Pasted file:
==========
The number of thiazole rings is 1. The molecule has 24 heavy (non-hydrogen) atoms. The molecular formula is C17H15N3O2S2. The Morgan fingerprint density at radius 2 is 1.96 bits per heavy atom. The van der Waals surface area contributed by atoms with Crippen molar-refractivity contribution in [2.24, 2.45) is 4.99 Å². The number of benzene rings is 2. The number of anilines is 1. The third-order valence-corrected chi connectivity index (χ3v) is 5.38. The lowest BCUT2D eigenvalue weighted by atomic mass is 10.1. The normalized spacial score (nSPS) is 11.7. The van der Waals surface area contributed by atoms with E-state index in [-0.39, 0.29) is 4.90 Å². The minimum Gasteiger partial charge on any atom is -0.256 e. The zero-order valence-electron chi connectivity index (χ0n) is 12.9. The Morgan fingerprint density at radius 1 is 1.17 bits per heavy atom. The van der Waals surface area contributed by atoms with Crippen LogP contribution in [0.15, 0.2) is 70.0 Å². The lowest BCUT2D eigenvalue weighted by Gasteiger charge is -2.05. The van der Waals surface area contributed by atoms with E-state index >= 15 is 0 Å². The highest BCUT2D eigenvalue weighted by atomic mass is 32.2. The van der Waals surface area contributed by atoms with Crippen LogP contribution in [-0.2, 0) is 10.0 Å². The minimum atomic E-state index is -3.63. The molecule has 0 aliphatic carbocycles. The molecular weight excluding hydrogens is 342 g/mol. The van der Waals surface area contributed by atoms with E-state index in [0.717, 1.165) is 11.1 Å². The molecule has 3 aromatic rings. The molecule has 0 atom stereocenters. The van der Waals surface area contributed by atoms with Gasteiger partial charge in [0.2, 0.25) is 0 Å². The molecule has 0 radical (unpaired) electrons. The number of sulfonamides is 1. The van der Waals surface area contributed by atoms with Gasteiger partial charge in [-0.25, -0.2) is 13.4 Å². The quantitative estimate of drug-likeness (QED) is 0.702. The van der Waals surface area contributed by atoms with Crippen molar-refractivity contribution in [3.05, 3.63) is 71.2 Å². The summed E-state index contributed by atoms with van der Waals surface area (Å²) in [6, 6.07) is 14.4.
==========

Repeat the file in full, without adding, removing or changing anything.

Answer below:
The number of thiazole rings is 1. The molecule has 24 heavy (non-hydrogen) atoms. The molecular formula is C17H15N3O2S2. The Morgan fingerprint density at radius 2 is 1.96 bits per heavy atom. The van der Waals surface area contributed by atoms with Crippen molar-refractivity contribution in [2.24, 2.45) is 4.99 Å². The number of benzene rings is 2. The number of anilines is 1. The third-order valence-corrected chi connectivity index (χ3v) is 5.38. The lowest BCUT2D eigenvalue weighted by atomic mass is 10.1. The normalized spacial score (nSPS) is 11.7. The van der Waals surface area contributed by atoms with E-state index in [-0.39, 0.29) is 4.90 Å². The minimum Gasteiger partial charge on any atom is -0.256 e. The zero-order valence-electron chi connectivity index (χ0n) is 12.9. The Morgan fingerprint density at radius 1 is 1.17 bits per heavy atom. The van der Waals surface area contributed by atoms with Crippen LogP contribution in [0.15, 0.2) is 70.0 Å². The lowest BCUT2D eigenvalue weighted by Gasteiger charge is -2.05. The van der Waals surface area contributed by atoms with E-state index >= 15 is 0 Å². The highest BCUT2D eigenvalue weighted by atomic mass is 32.2. The van der Waals surface area contributed by atoms with Crippen LogP contribution in [-0.2, 0) is 10.0 Å². The minimum atomic E-state index is -3.63. The molecule has 0 aliphatic carbocycles. The molecular weight excluding hydrogens is 342 g/mol. The van der Waals surface area contributed by atoms with E-state index in [0.717, 1.165) is 11.1 Å². The molecule has 3 aromatic rings. The molecule has 0 atom stereocenters. The van der Waals surface area contributed by atoms with Gasteiger partial charge in [0.2, 0.25) is 0 Å². The molecule has 0 radical (unpaired) electrons. The number of sulfonamides is 1. The van der Waals surface area contributed by atoms with Gasteiger partial charge in [-0.25, -0.2) is 13.4 Å². The quantitative estimate of drug-likeness (QED) is 0.702. The van der Waals surface area contributed by atoms with Crippen molar-refractivity contribution in [3.05, 3.63) is 71.2 Å². The summed E-state index contributed by atoms with van der Waals surface area (Å²) in [6, 6.07) is 14.4.